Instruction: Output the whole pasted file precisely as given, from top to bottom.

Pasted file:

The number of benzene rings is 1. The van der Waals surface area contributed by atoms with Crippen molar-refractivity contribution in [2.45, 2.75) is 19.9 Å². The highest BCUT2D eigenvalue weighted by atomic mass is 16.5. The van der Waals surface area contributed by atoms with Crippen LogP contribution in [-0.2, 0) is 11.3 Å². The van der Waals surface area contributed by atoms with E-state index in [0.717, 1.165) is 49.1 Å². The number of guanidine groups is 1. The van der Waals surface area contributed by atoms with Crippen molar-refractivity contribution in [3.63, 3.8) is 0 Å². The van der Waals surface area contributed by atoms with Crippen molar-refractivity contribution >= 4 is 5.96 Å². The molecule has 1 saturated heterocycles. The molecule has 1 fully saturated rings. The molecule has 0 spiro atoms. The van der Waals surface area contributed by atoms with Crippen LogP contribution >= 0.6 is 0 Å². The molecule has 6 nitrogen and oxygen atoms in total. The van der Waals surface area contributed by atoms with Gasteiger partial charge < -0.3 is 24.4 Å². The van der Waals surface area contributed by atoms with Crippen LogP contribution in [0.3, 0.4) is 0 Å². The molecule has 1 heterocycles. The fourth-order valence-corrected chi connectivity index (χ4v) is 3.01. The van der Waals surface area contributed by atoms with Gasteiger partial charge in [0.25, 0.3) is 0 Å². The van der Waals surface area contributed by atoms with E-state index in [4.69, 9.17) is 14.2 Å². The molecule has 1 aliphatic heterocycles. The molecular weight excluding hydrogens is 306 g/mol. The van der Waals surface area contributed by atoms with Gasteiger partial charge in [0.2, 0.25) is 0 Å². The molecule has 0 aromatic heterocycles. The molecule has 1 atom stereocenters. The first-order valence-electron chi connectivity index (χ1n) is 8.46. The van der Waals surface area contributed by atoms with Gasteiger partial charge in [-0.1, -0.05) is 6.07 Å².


The number of benzene rings is 1. The van der Waals surface area contributed by atoms with Crippen molar-refractivity contribution in [2.45, 2.75) is 19.9 Å². The highest BCUT2D eigenvalue weighted by atomic mass is 16.5. The van der Waals surface area contributed by atoms with Crippen LogP contribution in [-0.2, 0) is 11.3 Å². The van der Waals surface area contributed by atoms with E-state index in [0.717, 1.165) is 49.1 Å². The number of guanidine groups is 1. The van der Waals surface area contributed by atoms with Crippen molar-refractivity contribution in [3.63, 3.8) is 0 Å². The van der Waals surface area contributed by atoms with Crippen molar-refractivity contribution >= 4 is 5.96 Å². The molecule has 1 saturated heterocycles. The molecule has 1 fully saturated rings. The molecule has 0 spiro atoms. The van der Waals surface area contributed by atoms with Crippen LogP contribution >= 0.6 is 0 Å². The molecule has 6 nitrogen and oxygen atoms in total. The van der Waals surface area contributed by atoms with Gasteiger partial charge < -0.3 is 24.4 Å². The van der Waals surface area contributed by atoms with Crippen LogP contribution in [0.3, 0.4) is 0 Å². The molecule has 1 heterocycles. The fourth-order valence-corrected chi connectivity index (χ4v) is 3.01. The van der Waals surface area contributed by atoms with Gasteiger partial charge in [0.25, 0.3) is 0 Å². The van der Waals surface area contributed by atoms with E-state index in [4.69, 9.17) is 14.2 Å². The molecule has 1 aliphatic heterocycles. The molecular weight excluding hydrogens is 306 g/mol. The van der Waals surface area contributed by atoms with Gasteiger partial charge in [0.2, 0.25) is 0 Å². The molecule has 0 aromatic heterocycles. The molecule has 1 atom stereocenters. The first-order valence-electron chi connectivity index (χ1n) is 8.46. The van der Waals surface area contributed by atoms with Gasteiger partial charge in [-0.1, -0.05) is 6.07 Å².